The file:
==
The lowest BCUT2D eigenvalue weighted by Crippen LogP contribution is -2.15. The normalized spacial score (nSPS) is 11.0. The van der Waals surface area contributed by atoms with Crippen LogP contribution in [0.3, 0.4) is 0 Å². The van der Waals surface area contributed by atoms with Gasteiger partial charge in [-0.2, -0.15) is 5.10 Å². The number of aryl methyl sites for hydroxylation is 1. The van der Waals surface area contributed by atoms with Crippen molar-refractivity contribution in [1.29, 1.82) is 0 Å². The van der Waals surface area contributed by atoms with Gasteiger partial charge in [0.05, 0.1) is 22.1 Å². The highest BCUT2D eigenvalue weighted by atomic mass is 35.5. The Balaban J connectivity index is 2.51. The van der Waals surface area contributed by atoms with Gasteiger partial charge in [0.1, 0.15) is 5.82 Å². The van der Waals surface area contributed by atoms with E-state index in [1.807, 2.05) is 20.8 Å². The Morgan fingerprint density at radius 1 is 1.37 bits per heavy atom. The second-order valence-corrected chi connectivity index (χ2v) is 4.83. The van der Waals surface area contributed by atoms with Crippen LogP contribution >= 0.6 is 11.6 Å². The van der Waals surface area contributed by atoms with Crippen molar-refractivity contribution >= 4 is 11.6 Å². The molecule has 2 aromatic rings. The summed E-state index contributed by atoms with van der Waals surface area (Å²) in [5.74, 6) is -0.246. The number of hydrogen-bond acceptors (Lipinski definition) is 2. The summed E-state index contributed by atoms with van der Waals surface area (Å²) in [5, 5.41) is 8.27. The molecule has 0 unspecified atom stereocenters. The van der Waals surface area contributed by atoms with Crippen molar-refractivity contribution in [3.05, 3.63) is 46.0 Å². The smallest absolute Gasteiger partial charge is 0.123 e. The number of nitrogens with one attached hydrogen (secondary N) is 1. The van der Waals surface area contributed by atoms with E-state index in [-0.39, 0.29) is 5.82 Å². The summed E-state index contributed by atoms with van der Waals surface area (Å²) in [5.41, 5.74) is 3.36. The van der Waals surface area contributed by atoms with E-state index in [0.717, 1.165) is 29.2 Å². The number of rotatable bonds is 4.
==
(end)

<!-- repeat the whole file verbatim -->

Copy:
The lowest BCUT2D eigenvalue weighted by Crippen LogP contribution is -2.15. The normalized spacial score (nSPS) is 11.0. The van der Waals surface area contributed by atoms with Crippen LogP contribution in [0.3, 0.4) is 0 Å². The van der Waals surface area contributed by atoms with Gasteiger partial charge in [-0.2, -0.15) is 5.10 Å². The number of aryl methyl sites for hydroxylation is 1. The van der Waals surface area contributed by atoms with Crippen molar-refractivity contribution in [1.29, 1.82) is 0 Å². The van der Waals surface area contributed by atoms with Gasteiger partial charge in [0.05, 0.1) is 22.1 Å². The highest BCUT2D eigenvalue weighted by atomic mass is 35.5. The Balaban J connectivity index is 2.51. The van der Waals surface area contributed by atoms with Gasteiger partial charge in [0.1, 0.15) is 5.82 Å². The van der Waals surface area contributed by atoms with E-state index in [1.807, 2.05) is 20.8 Å². The Morgan fingerprint density at radius 1 is 1.37 bits per heavy atom. The second-order valence-corrected chi connectivity index (χ2v) is 4.83. The van der Waals surface area contributed by atoms with Crippen LogP contribution >= 0.6 is 11.6 Å². The van der Waals surface area contributed by atoms with Crippen molar-refractivity contribution >= 4 is 11.6 Å². The molecule has 2 aromatic rings. The summed E-state index contributed by atoms with van der Waals surface area (Å²) in [5.74, 6) is -0.246. The number of hydrogen-bond acceptors (Lipinski definition) is 2. The summed E-state index contributed by atoms with van der Waals surface area (Å²) in [5, 5.41) is 8.27. The molecule has 0 unspecified atom stereocenters. The van der Waals surface area contributed by atoms with Crippen molar-refractivity contribution in [3.05, 3.63) is 46.0 Å². The smallest absolute Gasteiger partial charge is 0.123 e. The number of nitrogens with one attached hydrogen (secondary N) is 1. The van der Waals surface area contributed by atoms with E-state index in [-0.39, 0.29) is 5.82 Å². The summed E-state index contributed by atoms with van der Waals surface area (Å²) in [5.41, 5.74) is 3.36. The van der Waals surface area contributed by atoms with E-state index in [0.717, 1.165) is 29.2 Å². The number of rotatable bonds is 4.